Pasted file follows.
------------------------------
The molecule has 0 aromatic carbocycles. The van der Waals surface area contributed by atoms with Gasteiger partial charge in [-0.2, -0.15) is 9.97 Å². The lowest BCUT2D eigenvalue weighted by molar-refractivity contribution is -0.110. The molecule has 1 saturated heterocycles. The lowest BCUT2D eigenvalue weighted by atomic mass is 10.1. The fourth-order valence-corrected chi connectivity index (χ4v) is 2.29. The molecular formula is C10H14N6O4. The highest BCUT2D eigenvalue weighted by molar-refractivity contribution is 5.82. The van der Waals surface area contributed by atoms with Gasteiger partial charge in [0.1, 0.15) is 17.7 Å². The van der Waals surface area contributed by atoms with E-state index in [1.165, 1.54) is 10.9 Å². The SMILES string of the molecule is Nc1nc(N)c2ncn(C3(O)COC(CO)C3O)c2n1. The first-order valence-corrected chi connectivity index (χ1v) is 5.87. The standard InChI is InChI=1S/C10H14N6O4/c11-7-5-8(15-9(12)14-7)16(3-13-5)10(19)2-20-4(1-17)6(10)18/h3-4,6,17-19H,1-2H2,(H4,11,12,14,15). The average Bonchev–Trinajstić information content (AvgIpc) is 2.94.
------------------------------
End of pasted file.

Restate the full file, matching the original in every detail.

The molecule has 0 aromatic carbocycles. The van der Waals surface area contributed by atoms with Gasteiger partial charge in [-0.2, -0.15) is 9.97 Å². The lowest BCUT2D eigenvalue weighted by molar-refractivity contribution is -0.110. The molecule has 1 saturated heterocycles. The lowest BCUT2D eigenvalue weighted by atomic mass is 10.1. The fourth-order valence-corrected chi connectivity index (χ4v) is 2.29. The molecular formula is C10H14N6O4. The highest BCUT2D eigenvalue weighted by molar-refractivity contribution is 5.82. The van der Waals surface area contributed by atoms with Gasteiger partial charge in [0.1, 0.15) is 17.7 Å². The van der Waals surface area contributed by atoms with E-state index in [1.165, 1.54) is 10.9 Å². The SMILES string of the molecule is Nc1nc(N)c2ncn(C3(O)COC(CO)C3O)c2n1. The first-order valence-corrected chi connectivity index (χ1v) is 5.87. The standard InChI is InChI=1S/C10H14N6O4/c11-7-5-8(15-9(12)14-7)16(3-13-5)10(19)2-20-4(1-17)6(10)18/h3-4,6,17-19H,1-2H2,(H4,11,12,14,15). The average Bonchev–Trinajstić information content (AvgIpc) is 2.94.